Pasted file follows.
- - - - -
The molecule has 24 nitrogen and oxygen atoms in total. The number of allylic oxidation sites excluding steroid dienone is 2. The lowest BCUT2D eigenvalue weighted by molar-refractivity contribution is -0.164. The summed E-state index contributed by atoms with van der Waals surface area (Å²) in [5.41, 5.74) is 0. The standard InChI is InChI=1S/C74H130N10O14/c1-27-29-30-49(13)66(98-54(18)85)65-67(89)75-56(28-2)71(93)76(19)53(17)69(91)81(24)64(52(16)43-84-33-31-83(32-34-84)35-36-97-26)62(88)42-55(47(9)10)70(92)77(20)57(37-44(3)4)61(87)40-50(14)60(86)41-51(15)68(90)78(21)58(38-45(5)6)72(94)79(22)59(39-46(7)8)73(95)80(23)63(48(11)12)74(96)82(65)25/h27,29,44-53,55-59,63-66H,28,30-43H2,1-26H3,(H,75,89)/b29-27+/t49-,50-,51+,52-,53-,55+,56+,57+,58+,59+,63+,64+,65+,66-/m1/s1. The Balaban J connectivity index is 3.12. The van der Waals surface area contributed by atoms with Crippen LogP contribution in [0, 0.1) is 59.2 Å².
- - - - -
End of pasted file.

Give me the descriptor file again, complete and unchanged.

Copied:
The molecule has 24 nitrogen and oxygen atoms in total. The number of allylic oxidation sites excluding steroid dienone is 2. The lowest BCUT2D eigenvalue weighted by molar-refractivity contribution is -0.164. The summed E-state index contributed by atoms with van der Waals surface area (Å²) in [5.41, 5.74) is 0. The standard InChI is InChI=1S/C74H130N10O14/c1-27-29-30-49(13)66(98-54(18)85)65-67(89)75-56(28-2)71(93)76(19)53(17)69(91)81(24)64(52(16)43-84-33-31-83(32-34-84)35-36-97-26)62(88)42-55(47(9)10)70(92)77(20)57(37-44(3)4)61(87)40-50(14)60(86)41-51(15)68(90)78(21)58(38-45(5)6)72(94)79(22)59(39-46(7)8)73(95)80(23)63(48(11)12)74(96)82(65)25/h27,29,44-53,55-59,63-66H,28,30-43H2,1-26H3,(H,75,89)/b29-27+/t49-,50-,51+,52-,53-,55+,56+,57+,58+,59+,63+,64+,65+,66-/m1/s1. The Balaban J connectivity index is 3.12. The van der Waals surface area contributed by atoms with Crippen LogP contribution in [0, 0.1) is 59.2 Å².